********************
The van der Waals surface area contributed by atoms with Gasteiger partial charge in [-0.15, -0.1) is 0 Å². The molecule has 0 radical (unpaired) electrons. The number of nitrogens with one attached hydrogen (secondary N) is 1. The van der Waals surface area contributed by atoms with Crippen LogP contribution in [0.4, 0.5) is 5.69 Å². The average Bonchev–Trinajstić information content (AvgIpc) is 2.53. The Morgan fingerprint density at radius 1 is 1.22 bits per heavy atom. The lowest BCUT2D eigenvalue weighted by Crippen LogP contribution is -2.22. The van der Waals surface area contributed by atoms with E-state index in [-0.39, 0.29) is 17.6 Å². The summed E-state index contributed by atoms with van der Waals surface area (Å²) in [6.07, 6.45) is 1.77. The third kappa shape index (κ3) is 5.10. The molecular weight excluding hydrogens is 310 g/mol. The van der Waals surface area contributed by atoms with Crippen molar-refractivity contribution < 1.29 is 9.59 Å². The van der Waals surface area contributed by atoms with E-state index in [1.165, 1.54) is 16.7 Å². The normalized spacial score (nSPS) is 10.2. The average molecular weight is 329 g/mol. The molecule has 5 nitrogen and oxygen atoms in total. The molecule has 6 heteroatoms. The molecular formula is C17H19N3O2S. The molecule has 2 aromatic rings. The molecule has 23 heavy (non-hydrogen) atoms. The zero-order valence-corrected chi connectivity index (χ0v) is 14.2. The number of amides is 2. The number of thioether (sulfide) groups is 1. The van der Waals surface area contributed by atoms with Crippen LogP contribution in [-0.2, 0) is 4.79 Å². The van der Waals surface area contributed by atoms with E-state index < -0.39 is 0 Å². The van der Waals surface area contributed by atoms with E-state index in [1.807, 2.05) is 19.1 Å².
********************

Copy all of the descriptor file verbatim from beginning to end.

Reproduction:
The van der Waals surface area contributed by atoms with Gasteiger partial charge in [-0.15, -0.1) is 0 Å². The molecule has 0 radical (unpaired) electrons. The number of nitrogens with one attached hydrogen (secondary N) is 1. The van der Waals surface area contributed by atoms with Crippen LogP contribution in [0.4, 0.5) is 5.69 Å². The average Bonchev–Trinajstić information content (AvgIpc) is 2.53. The Morgan fingerprint density at radius 1 is 1.22 bits per heavy atom. The lowest BCUT2D eigenvalue weighted by Crippen LogP contribution is -2.22. The van der Waals surface area contributed by atoms with E-state index in [-0.39, 0.29) is 17.6 Å². The summed E-state index contributed by atoms with van der Waals surface area (Å²) in [6.07, 6.45) is 1.77. The third kappa shape index (κ3) is 5.10. The molecular weight excluding hydrogens is 310 g/mol. The van der Waals surface area contributed by atoms with Crippen molar-refractivity contribution < 1.29 is 9.59 Å². The van der Waals surface area contributed by atoms with E-state index in [1.165, 1.54) is 16.7 Å². The normalized spacial score (nSPS) is 10.2. The average molecular weight is 329 g/mol. The molecule has 5 nitrogen and oxygen atoms in total. The molecule has 6 heteroatoms. The molecular formula is C17H19N3O2S. The molecule has 2 aromatic rings. The molecule has 23 heavy (non-hydrogen) atoms. The zero-order valence-corrected chi connectivity index (χ0v) is 14.2. The number of amides is 2. The number of thioether (sulfide) groups is 1. The van der Waals surface area contributed by atoms with Crippen LogP contribution in [-0.2, 0) is 4.79 Å². The van der Waals surface area contributed by atoms with E-state index < -0.39 is 0 Å². The van der Waals surface area contributed by atoms with E-state index in [1.807, 2.05) is 19.1 Å².